For the majority of my first 19 years of life, Cuba meant little more to me than an island in the Caribbean ruled by a dictator with a dark, full beard who smoked the finest cigars in the world (or so I heard). Oh, and how could any well-learned student of American history forget to associate Cuba with the threat of a 1960s nuclear holocaust?
As far as I was concerned, this was Cuba: not a nation of flourishing art and culture 90 miles south of Key West, Fla., but rather a distant and decrepit nation characterized by cigars and nuclear warheads. I knew more about the culture and peoples of Iraq and Afghanistan than those of this nation that has played and continues to play a large part in the political and cultural history of the United States.
My close involvement this past year in an entrepreneurial venture involving students, staff and faculty has, thankfully, changed this sobering fact. In the spring semester of 2008, Paul Bright, my supervisor at the Charlotte and Philip Hanes Art Gallery, asked me to become involved in the curation and development of a traveling art exhibit that would feature the works of Cuban artists.
Leading the team of students, faculty and staff was Associate Professor of Romance Languages Linda Howe. I was anxious to become involved with a project that would facilitate both my own and other people’s intellectual development and appreciation for the craftsmanship of a group of artists who rarely receive recognition.
I was responsible for producing the bulk of the photographic documentation of the objects in the exhibit. These images were used in publicity releases, a Web-based catalog, and, perhaps most importantly, a print catalog for the exhibit. I spent about 15-20 hours a week for 10 weeks last summer photographing the objects (which included books of all shapes and sizes, prints and installation pieces).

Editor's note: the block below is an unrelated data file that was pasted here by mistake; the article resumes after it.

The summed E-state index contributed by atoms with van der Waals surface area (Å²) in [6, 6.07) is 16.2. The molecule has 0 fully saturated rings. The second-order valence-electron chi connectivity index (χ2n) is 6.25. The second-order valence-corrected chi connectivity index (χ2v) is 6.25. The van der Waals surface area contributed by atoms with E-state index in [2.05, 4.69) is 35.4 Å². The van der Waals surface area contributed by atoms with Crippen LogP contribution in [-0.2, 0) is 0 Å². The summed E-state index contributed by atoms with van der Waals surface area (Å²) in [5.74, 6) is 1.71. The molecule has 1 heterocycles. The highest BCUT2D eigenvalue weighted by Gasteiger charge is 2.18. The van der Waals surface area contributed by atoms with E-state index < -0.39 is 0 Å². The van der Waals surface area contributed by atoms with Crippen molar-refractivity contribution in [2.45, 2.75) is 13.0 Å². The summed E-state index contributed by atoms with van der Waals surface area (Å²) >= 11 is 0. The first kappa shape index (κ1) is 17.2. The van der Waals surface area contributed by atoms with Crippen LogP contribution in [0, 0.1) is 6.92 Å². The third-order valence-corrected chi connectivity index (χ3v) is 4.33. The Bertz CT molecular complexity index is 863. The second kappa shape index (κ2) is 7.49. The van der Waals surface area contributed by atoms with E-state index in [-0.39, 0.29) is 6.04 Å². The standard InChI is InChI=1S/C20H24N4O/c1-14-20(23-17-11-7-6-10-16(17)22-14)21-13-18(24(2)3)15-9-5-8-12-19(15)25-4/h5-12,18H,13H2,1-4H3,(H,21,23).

Because a large part of my daily duties involved leafing through each book to find unique images and details that could be scanned or photographed, I soon grew familiar with the artists and the quality and beauty of their craft. Each book had a different story to tell, not just literally, but figuratively as well.
Delightful intricacies hid themselves in the pages and jumped out at me with surprising regularity. From the fold-out figure of Roberto Manzano’s La hilacha (The Shred of Cloth) to the beautiful cityscape and enchanting cutouts of Nancy Morejon’s Pierrot y la luna (Pierrot and the Moon) I was overwhelmed by the quality of the artists’ works and imagination. Before my very eyes, Cuban artists had transformed the island nation itself into something inexplicably wondrous and surreal.
In May, with the support of Dr. Howe and a Starr Scholarship, I had the great opportunity of traveling to New York City to help install the exhibit at its first stop, the Grolier Club. I continue to work on the creation of a bilingual print catalog for the exhibit, melding both images and text into a representation that will, hopefully, depict to a large audience another side of Cuba.
Now that the exhibit has traveled back home to the Hanes Gallery, I am encouraging my friends and colleagues to experience this other, lesser known face of Cuba. Perhaps they, too, will come to appreciate the cultural and artistic offerings of a nation that should proudly be called “neighbor.”
Marcus Keely is a senior from Brasstown, NC.